The separation model offers you a lot of scope. The most common example is one user interface file with a data file that contains all the tables. You may assign large data tables to be one table per file, simply to assist housekeeping.
The UI may be comprised of several files too. Many filemaker apps are omnibus applications that allow you to do everything. You can separate the UI into functional modules. It makes it very easy to control access to data and to special functionality when you break up the app into smaller pieces.
Also, remember that having separation means that you are using External Data Sources. The link between the UI component and the data is kept in the external data source, which is simply a text string. You can develop locally, using FMserver or not, with small sets of dummy data. To do real world testing, or when you are ready to go live, you can edit the external data source, changing the reference from the local file to the live data files.
The separation model is often promoted as a way to provide functionality updates to a live solution by swapping out the UI files without swapping out the data files. In my experience, though, most functionality updates involve handling additional or different data, i.e., schema changes, so it's rarely possible to deploy new functionality more substantial than cosmetic changes without importing data from older files into newer files as part of the process. The separation model can still make that easier by splitting your systems into smaller chunks that can be updated independently without having to migrate existing data into tables that didn't change as part of any given update.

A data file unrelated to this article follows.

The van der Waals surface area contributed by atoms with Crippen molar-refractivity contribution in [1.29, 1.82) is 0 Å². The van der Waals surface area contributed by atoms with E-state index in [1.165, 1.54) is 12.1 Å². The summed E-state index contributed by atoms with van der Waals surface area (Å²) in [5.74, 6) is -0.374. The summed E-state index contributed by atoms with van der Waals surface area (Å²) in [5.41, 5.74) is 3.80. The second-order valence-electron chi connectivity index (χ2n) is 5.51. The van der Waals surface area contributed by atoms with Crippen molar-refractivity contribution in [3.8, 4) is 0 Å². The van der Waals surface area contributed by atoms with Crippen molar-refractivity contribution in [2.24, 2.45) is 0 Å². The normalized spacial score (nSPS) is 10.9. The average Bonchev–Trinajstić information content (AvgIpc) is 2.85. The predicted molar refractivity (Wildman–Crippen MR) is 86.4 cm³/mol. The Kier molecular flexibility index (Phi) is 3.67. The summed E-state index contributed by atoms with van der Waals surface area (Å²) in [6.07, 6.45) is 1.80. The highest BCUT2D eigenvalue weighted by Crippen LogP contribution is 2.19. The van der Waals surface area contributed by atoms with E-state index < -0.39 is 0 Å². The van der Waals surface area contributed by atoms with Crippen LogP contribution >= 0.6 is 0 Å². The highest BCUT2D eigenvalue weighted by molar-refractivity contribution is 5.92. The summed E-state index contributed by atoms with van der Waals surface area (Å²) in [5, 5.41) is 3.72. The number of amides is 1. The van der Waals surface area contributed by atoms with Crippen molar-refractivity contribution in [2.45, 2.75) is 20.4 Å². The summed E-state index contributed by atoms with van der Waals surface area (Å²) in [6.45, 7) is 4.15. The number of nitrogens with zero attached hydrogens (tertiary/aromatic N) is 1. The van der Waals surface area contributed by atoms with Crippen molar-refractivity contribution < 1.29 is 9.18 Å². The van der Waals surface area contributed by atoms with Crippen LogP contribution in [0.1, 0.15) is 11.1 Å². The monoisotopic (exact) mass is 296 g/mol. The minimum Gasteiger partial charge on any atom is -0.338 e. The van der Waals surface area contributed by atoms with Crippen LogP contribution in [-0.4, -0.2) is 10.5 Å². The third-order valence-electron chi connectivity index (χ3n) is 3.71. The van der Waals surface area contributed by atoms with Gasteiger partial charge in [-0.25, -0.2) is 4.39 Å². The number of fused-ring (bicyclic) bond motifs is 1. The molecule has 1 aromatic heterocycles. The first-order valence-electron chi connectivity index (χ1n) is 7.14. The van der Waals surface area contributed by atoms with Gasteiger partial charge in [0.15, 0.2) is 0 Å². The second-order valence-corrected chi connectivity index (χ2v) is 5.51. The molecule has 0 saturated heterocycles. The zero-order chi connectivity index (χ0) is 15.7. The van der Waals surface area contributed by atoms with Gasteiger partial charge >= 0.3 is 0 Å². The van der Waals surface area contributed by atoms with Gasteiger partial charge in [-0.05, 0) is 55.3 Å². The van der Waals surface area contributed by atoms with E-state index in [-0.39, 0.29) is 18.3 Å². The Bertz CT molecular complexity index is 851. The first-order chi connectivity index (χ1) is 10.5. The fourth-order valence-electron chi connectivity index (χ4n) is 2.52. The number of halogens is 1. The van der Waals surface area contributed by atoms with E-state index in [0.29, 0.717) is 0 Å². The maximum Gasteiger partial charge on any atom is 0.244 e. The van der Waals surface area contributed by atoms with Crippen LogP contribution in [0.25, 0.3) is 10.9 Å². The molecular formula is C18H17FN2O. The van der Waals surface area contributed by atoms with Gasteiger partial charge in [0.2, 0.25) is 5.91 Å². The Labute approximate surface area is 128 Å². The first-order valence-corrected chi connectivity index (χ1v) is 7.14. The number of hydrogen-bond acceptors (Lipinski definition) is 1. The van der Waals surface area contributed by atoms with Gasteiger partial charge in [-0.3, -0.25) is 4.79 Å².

I find that the separation model really shines in making work easier on large systems as a way to keep developers from stepping on each other's toes. If there are multiple groups of users who need to use a system, I encourage you to consider building a separate UI file for each job. Consider a system for fulfilling orders where there are customer service reps who enter orders and update customers on the statuses of one order at a time, pickers who pull the items for each order together for an order, shippers who box everything up and hand it off to UPS, and managers who need to see the big picture. Those could be 4 separate UI files accessing the same order data, and developers assigned to work on one of those at a time wont be locking up each others' scripts, layouts, or relationship graphs. You could do something similar on the data side, like splitting order and inventory data into separate files so they can be worked on and updated independently of each other — I don't have as nice a heuristic for when this might be a good idea, but maybe think about what parts of the data schema are likely to be worked on by developers who are not in close communication with each other, and do what you have to do to keep them from schema-locking each other out of doing their jobs.
This also splits very large systems into more tractable chunks, which as an organizational tool makes it much easier to find everything than running the whole organization on one monolithic UI file.